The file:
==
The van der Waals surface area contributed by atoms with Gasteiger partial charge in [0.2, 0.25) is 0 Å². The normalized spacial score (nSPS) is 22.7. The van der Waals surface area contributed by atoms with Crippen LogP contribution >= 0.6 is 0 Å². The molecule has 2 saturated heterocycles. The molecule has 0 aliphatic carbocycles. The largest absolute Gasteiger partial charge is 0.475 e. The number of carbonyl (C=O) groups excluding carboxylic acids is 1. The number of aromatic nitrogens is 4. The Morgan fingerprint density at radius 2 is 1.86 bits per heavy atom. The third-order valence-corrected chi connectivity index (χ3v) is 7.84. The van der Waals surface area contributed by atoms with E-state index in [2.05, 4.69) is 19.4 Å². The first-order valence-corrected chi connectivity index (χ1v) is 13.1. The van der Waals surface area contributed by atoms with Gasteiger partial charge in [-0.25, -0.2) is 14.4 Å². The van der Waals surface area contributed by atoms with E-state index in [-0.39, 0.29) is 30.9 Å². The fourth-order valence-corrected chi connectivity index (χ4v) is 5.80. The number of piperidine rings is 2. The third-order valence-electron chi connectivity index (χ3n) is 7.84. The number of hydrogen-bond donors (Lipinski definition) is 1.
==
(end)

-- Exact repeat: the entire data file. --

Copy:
The van der Waals surface area contributed by atoms with Gasteiger partial charge in [0.2, 0.25) is 0 Å². The normalized spacial score (nSPS) is 22.7. The van der Waals surface area contributed by atoms with Crippen LogP contribution >= 0.6 is 0 Å². The molecule has 2 saturated heterocycles. The molecule has 0 aliphatic carbocycles. The largest absolute Gasteiger partial charge is 0.475 e. The number of carbonyl (C=O) groups excluding carboxylic acids is 1. The number of aromatic nitrogens is 4. The Morgan fingerprint density at radius 2 is 1.86 bits per heavy atom. The third-order valence-corrected chi connectivity index (χ3v) is 7.84. The van der Waals surface area contributed by atoms with E-state index in [2.05, 4.69) is 19.4 Å². The first-order valence-corrected chi connectivity index (χ1v) is 13.1. The van der Waals surface area contributed by atoms with Gasteiger partial charge in [-0.25, -0.2) is 14.4 Å². The van der Waals surface area contributed by atoms with E-state index in [-0.39, 0.29) is 30.9 Å². The fourth-order valence-corrected chi connectivity index (χ4v) is 5.80. The number of piperidine rings is 2. The third-order valence-electron chi connectivity index (χ3n) is 7.84. The number of hydrogen-bond donors (Lipinski definition) is 1.